AbstractPurpose of review
This appraises currently available computer-based (‘in silico’) models relating the molecular structure of low molecular weight compounds to their respiratory sensitization hazard. The present review places focus on the two main applications of such structure--activity relationship (SAR) models: hypotheses on disease mechanisms and toxicological prediction.Recent findings
Analyses of the chemical structures of low molecular weight organic compounds known to have caused occupational asthma has led to the development of mechanistic alerts usually based on electrophilic reaction chemistry and protein cross-linking potential. Protein cross-linking potential has also been found to be a consistent feature of chemicals that have caused human cases of hypersensitivity pneumonitis. Stepwise iteration of quantitative SAR (QSAR) modelling has shown appreciable improvements in predictivity for occupational asthma hazard and useful prospects for practical application. A good case has also been made for the potential use of structural alert-based mechanistic SARs in predictive toxicology.Summary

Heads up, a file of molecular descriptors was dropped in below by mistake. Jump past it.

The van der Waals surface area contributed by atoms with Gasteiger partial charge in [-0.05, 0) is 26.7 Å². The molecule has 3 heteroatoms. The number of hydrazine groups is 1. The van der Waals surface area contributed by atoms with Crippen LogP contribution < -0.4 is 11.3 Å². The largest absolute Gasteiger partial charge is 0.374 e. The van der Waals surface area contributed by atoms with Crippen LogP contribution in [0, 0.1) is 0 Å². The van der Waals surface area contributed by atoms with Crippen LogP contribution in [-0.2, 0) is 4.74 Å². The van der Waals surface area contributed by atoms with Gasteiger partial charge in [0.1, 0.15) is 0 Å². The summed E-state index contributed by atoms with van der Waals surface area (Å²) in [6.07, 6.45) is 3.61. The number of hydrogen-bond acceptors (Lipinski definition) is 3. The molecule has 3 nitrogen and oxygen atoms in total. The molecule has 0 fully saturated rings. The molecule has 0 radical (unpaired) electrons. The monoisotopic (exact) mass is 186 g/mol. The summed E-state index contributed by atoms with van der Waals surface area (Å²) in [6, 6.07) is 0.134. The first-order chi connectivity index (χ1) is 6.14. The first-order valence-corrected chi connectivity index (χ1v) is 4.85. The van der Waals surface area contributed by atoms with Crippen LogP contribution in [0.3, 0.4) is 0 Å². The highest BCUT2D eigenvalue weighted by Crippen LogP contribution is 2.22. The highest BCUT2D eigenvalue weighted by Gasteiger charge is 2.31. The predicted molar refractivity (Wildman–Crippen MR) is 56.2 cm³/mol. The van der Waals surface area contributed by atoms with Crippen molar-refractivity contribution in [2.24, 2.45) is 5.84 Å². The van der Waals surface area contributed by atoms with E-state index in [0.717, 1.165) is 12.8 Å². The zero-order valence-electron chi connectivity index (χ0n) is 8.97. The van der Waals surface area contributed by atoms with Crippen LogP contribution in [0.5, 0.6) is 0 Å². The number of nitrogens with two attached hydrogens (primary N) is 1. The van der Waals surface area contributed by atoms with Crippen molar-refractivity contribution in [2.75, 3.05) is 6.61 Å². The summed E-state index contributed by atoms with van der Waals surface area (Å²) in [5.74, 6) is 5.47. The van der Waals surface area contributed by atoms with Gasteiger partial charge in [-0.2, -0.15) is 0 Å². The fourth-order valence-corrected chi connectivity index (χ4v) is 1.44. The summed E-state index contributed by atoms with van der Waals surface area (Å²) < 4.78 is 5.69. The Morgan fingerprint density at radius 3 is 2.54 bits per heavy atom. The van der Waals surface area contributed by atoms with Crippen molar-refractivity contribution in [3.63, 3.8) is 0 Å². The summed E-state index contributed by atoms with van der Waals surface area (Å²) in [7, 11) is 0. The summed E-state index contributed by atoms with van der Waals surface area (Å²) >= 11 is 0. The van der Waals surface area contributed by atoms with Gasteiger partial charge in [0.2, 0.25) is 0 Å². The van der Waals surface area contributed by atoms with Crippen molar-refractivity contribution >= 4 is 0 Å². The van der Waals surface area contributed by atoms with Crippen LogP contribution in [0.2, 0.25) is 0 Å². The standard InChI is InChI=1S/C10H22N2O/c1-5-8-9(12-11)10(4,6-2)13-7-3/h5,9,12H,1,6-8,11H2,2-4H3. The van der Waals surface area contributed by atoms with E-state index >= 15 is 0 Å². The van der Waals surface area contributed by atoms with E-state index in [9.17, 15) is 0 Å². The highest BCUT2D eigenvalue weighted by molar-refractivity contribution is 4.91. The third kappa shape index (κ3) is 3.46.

Further understanding of the molecular interactions between chemical respiratory sensitizers and components of human proteins have been obtained from in-vitro and in-silico techniques. There have been developments in both qualitative (mechanistic) SARs and QSARs, which offer potential for use in a predictive algorithm for the toxicological screening of industrial chemicals for respiratory sensitization potential.